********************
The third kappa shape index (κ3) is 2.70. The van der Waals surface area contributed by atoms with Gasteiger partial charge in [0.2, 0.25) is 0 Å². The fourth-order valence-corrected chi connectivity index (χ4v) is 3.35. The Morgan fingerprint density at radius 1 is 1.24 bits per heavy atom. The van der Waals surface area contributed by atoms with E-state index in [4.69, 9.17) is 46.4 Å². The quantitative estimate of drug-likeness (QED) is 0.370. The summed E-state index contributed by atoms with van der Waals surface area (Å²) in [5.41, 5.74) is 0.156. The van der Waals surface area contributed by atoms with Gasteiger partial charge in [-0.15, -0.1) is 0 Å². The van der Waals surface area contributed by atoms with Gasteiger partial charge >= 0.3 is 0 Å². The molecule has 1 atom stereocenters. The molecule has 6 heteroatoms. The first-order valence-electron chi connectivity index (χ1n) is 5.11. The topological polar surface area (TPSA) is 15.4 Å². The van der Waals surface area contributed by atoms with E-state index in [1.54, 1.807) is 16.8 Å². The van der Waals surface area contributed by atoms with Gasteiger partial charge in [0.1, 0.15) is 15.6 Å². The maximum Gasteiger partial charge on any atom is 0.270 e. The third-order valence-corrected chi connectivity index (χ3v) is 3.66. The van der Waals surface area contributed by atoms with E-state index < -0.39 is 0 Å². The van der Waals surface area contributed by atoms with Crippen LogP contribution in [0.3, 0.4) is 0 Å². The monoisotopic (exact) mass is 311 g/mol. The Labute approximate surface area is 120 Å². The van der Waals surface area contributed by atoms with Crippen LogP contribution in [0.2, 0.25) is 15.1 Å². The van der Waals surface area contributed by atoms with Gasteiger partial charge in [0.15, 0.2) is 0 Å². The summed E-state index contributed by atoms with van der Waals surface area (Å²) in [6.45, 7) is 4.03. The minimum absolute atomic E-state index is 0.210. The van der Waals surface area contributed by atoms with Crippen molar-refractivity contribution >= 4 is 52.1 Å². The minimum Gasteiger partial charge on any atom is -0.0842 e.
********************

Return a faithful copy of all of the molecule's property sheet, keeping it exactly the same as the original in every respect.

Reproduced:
The third kappa shape index (κ3) is 2.70. The van der Waals surface area contributed by atoms with Gasteiger partial charge in [0.2, 0.25) is 0 Å². The fourth-order valence-corrected chi connectivity index (χ4v) is 3.35. The Morgan fingerprint density at radius 1 is 1.24 bits per heavy atom. The van der Waals surface area contributed by atoms with E-state index in [4.69, 9.17) is 46.4 Å². The quantitative estimate of drug-likeness (QED) is 0.370. The summed E-state index contributed by atoms with van der Waals surface area (Å²) in [5.41, 5.74) is 0.156. The van der Waals surface area contributed by atoms with Gasteiger partial charge in [-0.15, -0.1) is 0 Å². The van der Waals surface area contributed by atoms with Gasteiger partial charge >= 0.3 is 0 Å². The molecule has 1 atom stereocenters. The molecule has 6 heteroatoms. The first-order valence-electron chi connectivity index (χ1n) is 5.11. The topological polar surface area (TPSA) is 15.4 Å². The van der Waals surface area contributed by atoms with E-state index in [1.54, 1.807) is 16.8 Å². The van der Waals surface area contributed by atoms with Gasteiger partial charge in [0.1, 0.15) is 15.6 Å². The maximum Gasteiger partial charge on any atom is 0.270 e. The third-order valence-corrected chi connectivity index (χ3v) is 3.66. The van der Waals surface area contributed by atoms with E-state index < -0.39 is 0 Å². The van der Waals surface area contributed by atoms with Crippen LogP contribution in [0.3, 0.4) is 0 Å². The monoisotopic (exact) mass is 311 g/mol. The Labute approximate surface area is 120 Å². The van der Waals surface area contributed by atoms with Crippen LogP contribution in [0.2, 0.25) is 15.1 Å². The van der Waals surface area contributed by atoms with Gasteiger partial charge in [0.15, 0.2) is 0 Å². The summed E-state index contributed by atoms with van der Waals surface area (Å²) in [6.45, 7) is 4.03. The minimum absolute atomic E-state index is 0.210. The van der Waals surface area contributed by atoms with Crippen molar-refractivity contribution >= 4 is 52.1 Å². The minimum Gasteiger partial charge on any atom is -0.0842 e.